We know you’ve heard of Chicken & Chips, and Fish & Chips, but it’s time to get ready for the latest combination in town; Duck & Chips. Located in the heart of London, the new French-inspired pop-up restaurant will be taking up residence in east London’s Liverpool Street for six months. Our food contributor, Esther Oluga, went along to sample the menu.
Managed by George Ryan (previously at Burger & Lobster) and fronted by Richard Humphreys, the restaurant aims to bring the food and wine of south-west France to London, with a focus on three elements central to the French dining experience: wine, duck and relaxed eating.
As we visited in the evening, we were greeted with a full house of guests. The subtle lighting helped create a warm and relaxed ambiance. When you arrive, there is clear evidence of how Humphrey conveys his notion of relaxed eating, a concept synonymous with south-west France, through the restaurant decor. You can see his vision through the seating arrangements, where there’s a long table centred at the heart of the restaurant, surrounded with wooden tables placed intimately together. If you’re looking for a relaxed meal accompanied with laughter, wine and food – this may be the spot for you.
For the starters, you can select from a range of vegetable dishes including lentils, greens with lardons (bacon) or green beans. We opted for the green beans (£4), and we never knew beans could taste so good. The beans were firm and crunchy, but what brought the dish to life was the fact that it was cooked in duck fat and garlic, which gave the beans a beautiful buttery-garlic finish. This was a simple dish executed well.
We also ordered the fries, which come in generous portion sizes. The fries are cooked well: crunchy, well-salted and not oily.
Centred around duck, the three main dishes are: Confit Duck Leg, Duck Magret Breast and the Duck Burger, which are all served with fries and a mixed leaf salad. The prices are affordable for the location, with all the mains costing £17.
Starting with the Confit Duck Leg, this was one of the best duck dishes on the menu. The meat had a salty, smoky flavour to it, and the texture was just as good – the meat was tender, contrasting with crispy skin.
We then tried the Duck Magret Breast. This is a dish we’d recommend for medium-rare meat lovers. The breast was very tender and juicy, and you could really taste the real raw flavour of the duck meat. If you’re not a fan of medium-rare, then we suggest you skip this dish.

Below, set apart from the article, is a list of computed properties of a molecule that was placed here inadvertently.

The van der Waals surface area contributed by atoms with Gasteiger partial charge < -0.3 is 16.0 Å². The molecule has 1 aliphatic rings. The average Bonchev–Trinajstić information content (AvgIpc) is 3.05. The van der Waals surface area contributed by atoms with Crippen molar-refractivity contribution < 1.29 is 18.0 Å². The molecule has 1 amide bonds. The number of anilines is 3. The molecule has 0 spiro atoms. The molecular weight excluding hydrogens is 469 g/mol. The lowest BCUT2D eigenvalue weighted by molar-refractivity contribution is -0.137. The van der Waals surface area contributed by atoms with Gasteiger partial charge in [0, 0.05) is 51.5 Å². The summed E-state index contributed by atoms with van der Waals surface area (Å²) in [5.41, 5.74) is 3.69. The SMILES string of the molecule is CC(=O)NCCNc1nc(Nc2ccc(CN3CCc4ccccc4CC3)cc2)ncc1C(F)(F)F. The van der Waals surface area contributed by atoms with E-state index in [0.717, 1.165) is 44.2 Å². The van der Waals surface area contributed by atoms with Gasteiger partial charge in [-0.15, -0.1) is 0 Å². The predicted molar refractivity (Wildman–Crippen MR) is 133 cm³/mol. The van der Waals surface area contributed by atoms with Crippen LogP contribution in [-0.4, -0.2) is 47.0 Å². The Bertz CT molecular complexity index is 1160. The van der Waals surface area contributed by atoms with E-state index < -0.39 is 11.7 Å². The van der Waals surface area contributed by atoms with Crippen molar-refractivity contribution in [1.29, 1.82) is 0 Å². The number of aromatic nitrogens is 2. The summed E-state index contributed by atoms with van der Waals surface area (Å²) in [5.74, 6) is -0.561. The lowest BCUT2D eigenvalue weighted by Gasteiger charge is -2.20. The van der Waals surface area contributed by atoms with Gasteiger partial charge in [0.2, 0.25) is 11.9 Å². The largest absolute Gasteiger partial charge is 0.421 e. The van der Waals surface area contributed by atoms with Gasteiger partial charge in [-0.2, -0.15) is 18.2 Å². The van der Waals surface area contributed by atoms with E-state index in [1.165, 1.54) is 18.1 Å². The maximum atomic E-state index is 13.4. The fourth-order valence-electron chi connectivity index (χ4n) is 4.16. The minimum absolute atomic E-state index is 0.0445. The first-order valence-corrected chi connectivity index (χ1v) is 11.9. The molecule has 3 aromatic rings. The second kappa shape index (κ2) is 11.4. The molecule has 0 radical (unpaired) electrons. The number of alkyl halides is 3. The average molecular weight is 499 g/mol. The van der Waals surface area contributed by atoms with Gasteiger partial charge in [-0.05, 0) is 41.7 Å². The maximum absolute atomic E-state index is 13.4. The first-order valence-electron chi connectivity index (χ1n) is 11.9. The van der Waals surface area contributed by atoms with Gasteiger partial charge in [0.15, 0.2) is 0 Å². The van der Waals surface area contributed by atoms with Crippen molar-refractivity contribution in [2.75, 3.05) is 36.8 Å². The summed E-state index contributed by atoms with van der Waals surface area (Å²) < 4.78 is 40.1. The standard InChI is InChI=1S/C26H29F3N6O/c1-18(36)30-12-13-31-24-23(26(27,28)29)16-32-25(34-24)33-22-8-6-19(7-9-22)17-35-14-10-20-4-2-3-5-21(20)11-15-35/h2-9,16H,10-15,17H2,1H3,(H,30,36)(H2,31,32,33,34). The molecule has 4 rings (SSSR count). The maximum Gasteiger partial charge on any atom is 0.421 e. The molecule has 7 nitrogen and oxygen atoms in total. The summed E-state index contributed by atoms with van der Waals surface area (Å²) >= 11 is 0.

Finally, we tried the Duck Burger, a concept you rarely come across. The burger is cooked to medium, so do let the kitchen know if you want it well-done. Overall, the burger was juicy and the creamy-tangy sauce complemented the meat very well. The sweetness from the brioche bun was delicious.
It was only right to start with a quintessential French classic, the Crème Brûlée. The crème was a good thick consistency complemented with a nice caramelised, crunchy finish.
We then moved onto the Tarte Aux Pommes (Apple pie, £6). For us, this was the highlight of the desserts. Fruit-based tarts are pretty simple to make, but they can easily be ruined if the filling is too sweet, too sour or if the pastry is soggy. This wasn’t the case for the tart, the apple filling was a good balance between tart and sweet, whilst the pastry, was soft and practically melts in your mouth. It’s the perfect winter dish.
The restaurant offers a variety of red and white wines, of course from France. You can also choose from a selection of non-alcoholic beverages also.
If you go for only one drink, choose the Apero Pousse Rapiere (an Orange Spritz). It was refreshing and sweet, and the bitter-Orange undertone made it aromatically pleasing.
Overall, we recommend that you visit this affordable new spot – the food, drinks and ambiance are a winning combo. Who needs the Eurostar when you can get great French food via the Central Line to East London?
4 Brushfield Street
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